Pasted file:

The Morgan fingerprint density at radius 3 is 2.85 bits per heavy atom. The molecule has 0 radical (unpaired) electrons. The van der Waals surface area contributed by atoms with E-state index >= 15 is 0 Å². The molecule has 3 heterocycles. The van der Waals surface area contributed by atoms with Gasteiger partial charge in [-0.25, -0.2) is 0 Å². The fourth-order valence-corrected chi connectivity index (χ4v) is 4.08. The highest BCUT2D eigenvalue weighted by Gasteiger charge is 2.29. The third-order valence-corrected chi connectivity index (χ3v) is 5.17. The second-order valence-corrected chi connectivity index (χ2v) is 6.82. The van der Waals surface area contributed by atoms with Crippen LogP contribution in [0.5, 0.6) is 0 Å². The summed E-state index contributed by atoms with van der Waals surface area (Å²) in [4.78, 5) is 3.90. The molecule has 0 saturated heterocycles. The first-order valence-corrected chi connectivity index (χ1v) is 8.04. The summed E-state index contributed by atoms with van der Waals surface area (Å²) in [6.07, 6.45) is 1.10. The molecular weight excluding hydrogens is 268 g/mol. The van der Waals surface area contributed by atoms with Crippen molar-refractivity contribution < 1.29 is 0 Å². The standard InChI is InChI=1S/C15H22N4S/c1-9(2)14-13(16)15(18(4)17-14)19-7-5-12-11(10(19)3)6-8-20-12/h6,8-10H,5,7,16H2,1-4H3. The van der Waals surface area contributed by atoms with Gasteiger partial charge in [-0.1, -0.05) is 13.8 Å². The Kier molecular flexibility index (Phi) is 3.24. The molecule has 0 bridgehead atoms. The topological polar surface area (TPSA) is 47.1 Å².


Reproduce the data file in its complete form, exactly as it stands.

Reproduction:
The Morgan fingerprint density at radius 3 is 2.85 bits per heavy atom. The molecule has 0 radical (unpaired) electrons. The van der Waals surface area contributed by atoms with E-state index >= 15 is 0 Å². The molecule has 3 heterocycles. The van der Waals surface area contributed by atoms with Gasteiger partial charge in [-0.25, -0.2) is 0 Å². The fourth-order valence-corrected chi connectivity index (χ4v) is 4.08. The highest BCUT2D eigenvalue weighted by Gasteiger charge is 2.29. The third-order valence-corrected chi connectivity index (χ3v) is 5.17. The second-order valence-corrected chi connectivity index (χ2v) is 6.82. The van der Waals surface area contributed by atoms with Crippen LogP contribution in [0.5, 0.6) is 0 Å². The summed E-state index contributed by atoms with van der Waals surface area (Å²) in [4.78, 5) is 3.90. The molecule has 0 saturated heterocycles. The first-order valence-corrected chi connectivity index (χ1v) is 8.04. The summed E-state index contributed by atoms with van der Waals surface area (Å²) in [6.07, 6.45) is 1.10. The molecular weight excluding hydrogens is 268 g/mol. The van der Waals surface area contributed by atoms with Crippen molar-refractivity contribution < 1.29 is 0 Å². The standard InChI is InChI=1S/C15H22N4S/c1-9(2)14-13(16)15(18(4)17-14)19-7-5-12-11(10(19)3)6-8-20-12/h6,8-10H,5,7,16H2,1-4H3. The van der Waals surface area contributed by atoms with Gasteiger partial charge in [-0.1, -0.05) is 13.8 Å². The Kier molecular flexibility index (Phi) is 3.24. The molecule has 0 bridgehead atoms. The topological polar surface area (TPSA) is 47.1 Å².